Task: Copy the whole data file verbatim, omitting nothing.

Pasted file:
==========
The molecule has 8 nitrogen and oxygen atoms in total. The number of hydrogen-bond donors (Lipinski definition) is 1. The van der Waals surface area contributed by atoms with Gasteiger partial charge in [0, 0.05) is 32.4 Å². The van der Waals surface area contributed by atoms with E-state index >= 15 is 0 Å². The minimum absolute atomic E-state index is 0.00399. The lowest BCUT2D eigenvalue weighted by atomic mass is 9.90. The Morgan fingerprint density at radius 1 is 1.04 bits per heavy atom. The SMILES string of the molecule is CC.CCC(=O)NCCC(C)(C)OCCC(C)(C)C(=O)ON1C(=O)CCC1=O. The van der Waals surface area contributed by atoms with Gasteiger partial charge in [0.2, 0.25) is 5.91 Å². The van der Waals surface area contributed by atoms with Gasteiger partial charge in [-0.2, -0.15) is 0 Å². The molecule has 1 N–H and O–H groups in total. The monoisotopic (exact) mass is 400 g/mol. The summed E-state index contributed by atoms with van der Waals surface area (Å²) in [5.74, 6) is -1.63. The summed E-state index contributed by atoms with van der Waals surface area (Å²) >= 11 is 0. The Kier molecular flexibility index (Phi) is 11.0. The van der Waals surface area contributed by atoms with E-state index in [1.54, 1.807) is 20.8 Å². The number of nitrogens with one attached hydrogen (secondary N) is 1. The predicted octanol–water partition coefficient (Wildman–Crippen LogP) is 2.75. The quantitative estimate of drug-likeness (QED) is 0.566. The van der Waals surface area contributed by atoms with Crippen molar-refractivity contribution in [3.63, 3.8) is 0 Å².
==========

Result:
The molecule has 8 nitrogen and oxygen atoms in total. The number of hydrogen-bond donors (Lipinski definition) is 1. The van der Waals surface area contributed by atoms with Gasteiger partial charge in [0, 0.05) is 32.4 Å². The van der Waals surface area contributed by atoms with E-state index >= 15 is 0 Å². The minimum absolute atomic E-state index is 0.00399. The lowest BCUT2D eigenvalue weighted by atomic mass is 9.90. The Morgan fingerprint density at radius 1 is 1.04 bits per heavy atom. The SMILES string of the molecule is CC.CCC(=O)NCCC(C)(C)OCCC(C)(C)C(=O)ON1C(=O)CCC1=O. The van der Waals surface area contributed by atoms with Gasteiger partial charge in [0.2, 0.25) is 5.91 Å². The van der Waals surface area contributed by atoms with Gasteiger partial charge in [-0.2, -0.15) is 0 Å². The molecule has 1 N–H and O–H groups in total. The monoisotopic (exact) mass is 400 g/mol. The summed E-state index contributed by atoms with van der Waals surface area (Å²) in [5.74, 6) is -1.63. The summed E-state index contributed by atoms with van der Waals surface area (Å²) >= 11 is 0. The Kier molecular flexibility index (Phi) is 11.0. The van der Waals surface area contributed by atoms with E-state index in [1.54, 1.807) is 20.8 Å². The number of nitrogens with one attached hydrogen (secondary N) is 1. The predicted octanol–water partition coefficient (Wildman–Crippen LogP) is 2.75. The quantitative estimate of drug-likeness (QED) is 0.566. The van der Waals surface area contributed by atoms with Crippen molar-refractivity contribution in [3.63, 3.8) is 0 Å².